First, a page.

As the international economy blossomed, international conflict found itself addressed more and more in the trading room and less and less in the war room. The world economy has grown strong enough where it is driven not just by sovereign governments, but by international corporations and even by individuals (although the small investor has yet to have the same impact on international markets that he has on domestic markets).

Nations, even the communist ones, vie for each other’s economic dollars. All countries seek to augment the standard of living for their citizens. Physical wars have been replaced by trade and currency wars. Indeed, even trade and currency policies constantly tug at one another. For example, one might consider the high dollar (vs. other currencies) a good thing, for it means we can buy the same amount of international goods for a lower price. On the other hand, the same strong dollar, in making these foreign good less expensive, also causes our exported goods to rise in price. In the end, our trade deficit grows worse with a stronger dollar and we are forced to lower prices or consider legislation intended to protect our interests (though such laws rarely do).

What about real war, with guns and tanks and stuff? Does the world economy make war a thing of the past? Can we deep six our military budget?

Well, we can’t answer those questions here, but we can state that the world economy does not appear to rule out the use of war, in theory. In using the term “war” here, we do not refer to police actions or ad hoc terrorism. Instead, we speak of all-out armed conflict between nations or within a nation.

Let’s take China, for example. The threat of civil war – and the political instability the internal strife brings – did cause a small panic in the Asian markets. The Hong Kong index dropped dramatically the week after the troops fired on the students. American companies began to consider scaling back their Chinese investments.

The actions came about because the presumed risk associated with any China deals eclipsed the expected return. The international markets, with no malevolence whatsoever, virtually ostracized China from the world economy. Chinese leaders will have a tough battle – not only with dissidents, but with the businesses they wish to attract. Until the Chinese situation stabilizes, investors will search for other opportunities. Peace, therefore, is not just a happy idea, it is an economic necessity.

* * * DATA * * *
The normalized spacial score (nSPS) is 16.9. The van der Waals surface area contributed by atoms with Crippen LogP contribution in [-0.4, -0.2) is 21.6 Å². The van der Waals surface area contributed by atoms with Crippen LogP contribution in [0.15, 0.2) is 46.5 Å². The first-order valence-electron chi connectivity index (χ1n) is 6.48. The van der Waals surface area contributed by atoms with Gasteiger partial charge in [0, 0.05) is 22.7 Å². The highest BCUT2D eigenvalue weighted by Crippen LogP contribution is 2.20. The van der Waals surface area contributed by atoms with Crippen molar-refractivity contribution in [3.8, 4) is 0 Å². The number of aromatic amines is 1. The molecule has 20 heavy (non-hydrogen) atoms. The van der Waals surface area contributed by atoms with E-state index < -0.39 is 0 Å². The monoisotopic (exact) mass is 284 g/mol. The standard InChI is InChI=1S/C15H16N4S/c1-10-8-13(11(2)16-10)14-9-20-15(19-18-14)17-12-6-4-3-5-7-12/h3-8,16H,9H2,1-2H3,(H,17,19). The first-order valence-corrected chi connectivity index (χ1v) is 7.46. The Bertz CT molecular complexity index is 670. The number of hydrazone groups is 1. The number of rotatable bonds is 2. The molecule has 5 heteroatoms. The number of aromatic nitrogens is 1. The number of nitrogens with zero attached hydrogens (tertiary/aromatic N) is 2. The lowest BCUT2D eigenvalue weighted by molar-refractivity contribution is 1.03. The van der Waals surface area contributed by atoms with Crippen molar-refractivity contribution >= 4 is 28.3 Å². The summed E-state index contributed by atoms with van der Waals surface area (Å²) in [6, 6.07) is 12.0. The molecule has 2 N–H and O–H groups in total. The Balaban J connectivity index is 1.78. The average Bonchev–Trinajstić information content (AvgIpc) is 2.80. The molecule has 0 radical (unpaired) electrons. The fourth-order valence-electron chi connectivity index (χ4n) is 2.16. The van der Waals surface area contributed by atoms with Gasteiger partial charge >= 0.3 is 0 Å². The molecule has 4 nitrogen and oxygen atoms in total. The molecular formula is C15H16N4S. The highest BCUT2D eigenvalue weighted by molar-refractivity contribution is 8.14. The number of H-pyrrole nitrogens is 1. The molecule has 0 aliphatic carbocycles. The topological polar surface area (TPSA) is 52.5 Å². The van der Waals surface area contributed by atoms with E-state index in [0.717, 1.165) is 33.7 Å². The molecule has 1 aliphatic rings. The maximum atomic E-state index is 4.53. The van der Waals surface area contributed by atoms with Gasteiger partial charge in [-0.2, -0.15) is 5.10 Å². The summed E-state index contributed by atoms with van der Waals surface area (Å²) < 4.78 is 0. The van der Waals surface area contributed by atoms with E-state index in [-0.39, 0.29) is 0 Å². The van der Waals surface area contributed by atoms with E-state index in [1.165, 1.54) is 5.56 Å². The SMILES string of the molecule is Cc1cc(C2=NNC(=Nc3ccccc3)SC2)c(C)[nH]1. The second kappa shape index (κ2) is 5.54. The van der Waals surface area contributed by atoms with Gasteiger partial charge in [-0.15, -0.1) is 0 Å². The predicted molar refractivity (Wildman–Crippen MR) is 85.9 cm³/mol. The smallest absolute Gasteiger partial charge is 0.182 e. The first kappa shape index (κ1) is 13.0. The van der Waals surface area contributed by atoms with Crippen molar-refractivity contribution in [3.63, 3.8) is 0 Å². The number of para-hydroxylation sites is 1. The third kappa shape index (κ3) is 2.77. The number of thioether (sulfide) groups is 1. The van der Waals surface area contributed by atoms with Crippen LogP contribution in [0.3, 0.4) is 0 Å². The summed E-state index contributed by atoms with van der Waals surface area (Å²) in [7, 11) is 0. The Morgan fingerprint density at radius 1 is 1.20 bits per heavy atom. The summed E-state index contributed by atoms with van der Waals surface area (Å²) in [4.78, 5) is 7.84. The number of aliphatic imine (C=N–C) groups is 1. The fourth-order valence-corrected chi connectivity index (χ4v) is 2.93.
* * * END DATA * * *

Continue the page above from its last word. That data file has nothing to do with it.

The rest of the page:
Oddly enough, we have been taught to view money as the root of all evil. True, as with any obsession, the fanatical desire for pecuniary prosperity can lead to many ill-fated adventures. Yet, currency has also become a human diversion. It’s impossible for everyone to collect tanks, planes and real estate. Fortunately, we no longer require hard assets as a measure of self-worth.

With the liquidity currency provides, today’s would-be Napoleons tend to become real-life Donald Trumps. They may have similar personal hang-ups, but they cause fewer people to march to their death and, in the end, only get one vote, just like the rest of us.

Last Week #14: Twentieth Century Lorelei (originally published June 22, 1989)

Next Week #16: The Search for the Slice (originally published July 6, 1989)

[What is this and why is here? See Interested in Discovering My Time Machine? for more details.]

Comments

  1. Chris Carosa says:

    Author’s Comment: While I decided to hold back on national politics, I knew the readers needed some geopolitical grist for the mill. Luckily, I was able to fashion together an economic thesis around an issue of real-world politick. Remember, the Sentinel was published in a small town (and, as of this writing, is still published in a small town), so many of the readers knew me. They knew my background and viewed me as a credible commentator on economic (if not political) issues.

    So I chose to focus on economic issues.

    This particular commentary generated a lot of interest. It seemed the idea of moving from ammunition-based wars to currency-based wars made a lot of sense to people.

    In a way, this article eerily predicts the situation America finds itself in today. (As you read these, you’ll likely discover my economic essays had a better prediction record than the political prose.) On one hand, we find our currency and economic system under attack from state-capitalists like China. (Indeed, in reading in between the lines. This column suggests what we now call “state-capitalism” as one possible solution to avoid a Chinese civil war). On the other hand, we see a world in the midst of a nearly decade-long religious fighting war.

    Hmm, it makes you wonder. All we need is the creation of “religious-state-capitalism.” Then you’re really talking war.